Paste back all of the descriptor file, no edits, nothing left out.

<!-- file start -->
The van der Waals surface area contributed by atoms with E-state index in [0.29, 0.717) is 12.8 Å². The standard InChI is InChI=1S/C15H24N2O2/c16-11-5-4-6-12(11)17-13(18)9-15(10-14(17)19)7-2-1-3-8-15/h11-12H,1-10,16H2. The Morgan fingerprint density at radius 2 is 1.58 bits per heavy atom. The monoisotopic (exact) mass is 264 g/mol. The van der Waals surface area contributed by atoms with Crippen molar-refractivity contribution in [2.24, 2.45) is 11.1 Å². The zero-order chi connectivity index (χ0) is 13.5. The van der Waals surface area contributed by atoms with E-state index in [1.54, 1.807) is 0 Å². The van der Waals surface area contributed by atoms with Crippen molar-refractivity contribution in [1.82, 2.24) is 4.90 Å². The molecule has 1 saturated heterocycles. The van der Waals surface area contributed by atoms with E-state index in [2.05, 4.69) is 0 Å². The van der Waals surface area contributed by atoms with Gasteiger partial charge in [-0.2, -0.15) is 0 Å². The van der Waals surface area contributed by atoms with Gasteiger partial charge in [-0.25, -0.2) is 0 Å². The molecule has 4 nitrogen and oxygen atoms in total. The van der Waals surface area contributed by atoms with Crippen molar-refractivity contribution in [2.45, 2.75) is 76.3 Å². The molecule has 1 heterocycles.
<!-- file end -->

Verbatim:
The van der Waals surface area contributed by atoms with E-state index in [0.29, 0.717) is 12.8 Å². The standard InChI is InChI=1S/C15H24N2O2/c16-11-5-4-6-12(11)17-13(18)9-15(10-14(17)19)7-2-1-3-8-15/h11-12H,1-10,16H2. The Morgan fingerprint density at radius 2 is 1.58 bits per heavy atom. The monoisotopic (exact) mass is 264 g/mol. The van der Waals surface area contributed by atoms with Crippen molar-refractivity contribution in [2.24, 2.45) is 11.1 Å². The zero-order chi connectivity index (χ0) is 13.5. The van der Waals surface area contributed by atoms with E-state index in [1.54, 1.807) is 0 Å². The van der Waals surface area contributed by atoms with Crippen molar-refractivity contribution in [1.82, 2.24) is 4.90 Å². The molecule has 1 saturated heterocycles. The van der Waals surface area contributed by atoms with E-state index in [2.05, 4.69) is 0 Å². The van der Waals surface area contributed by atoms with Gasteiger partial charge in [-0.2, -0.15) is 0 Å². The van der Waals surface area contributed by atoms with Gasteiger partial charge in [-0.25, -0.2) is 0 Å². The molecule has 4 nitrogen and oxygen atoms in total. The van der Waals surface area contributed by atoms with Crippen molar-refractivity contribution in [2.45, 2.75) is 76.3 Å². The molecule has 1 heterocycles.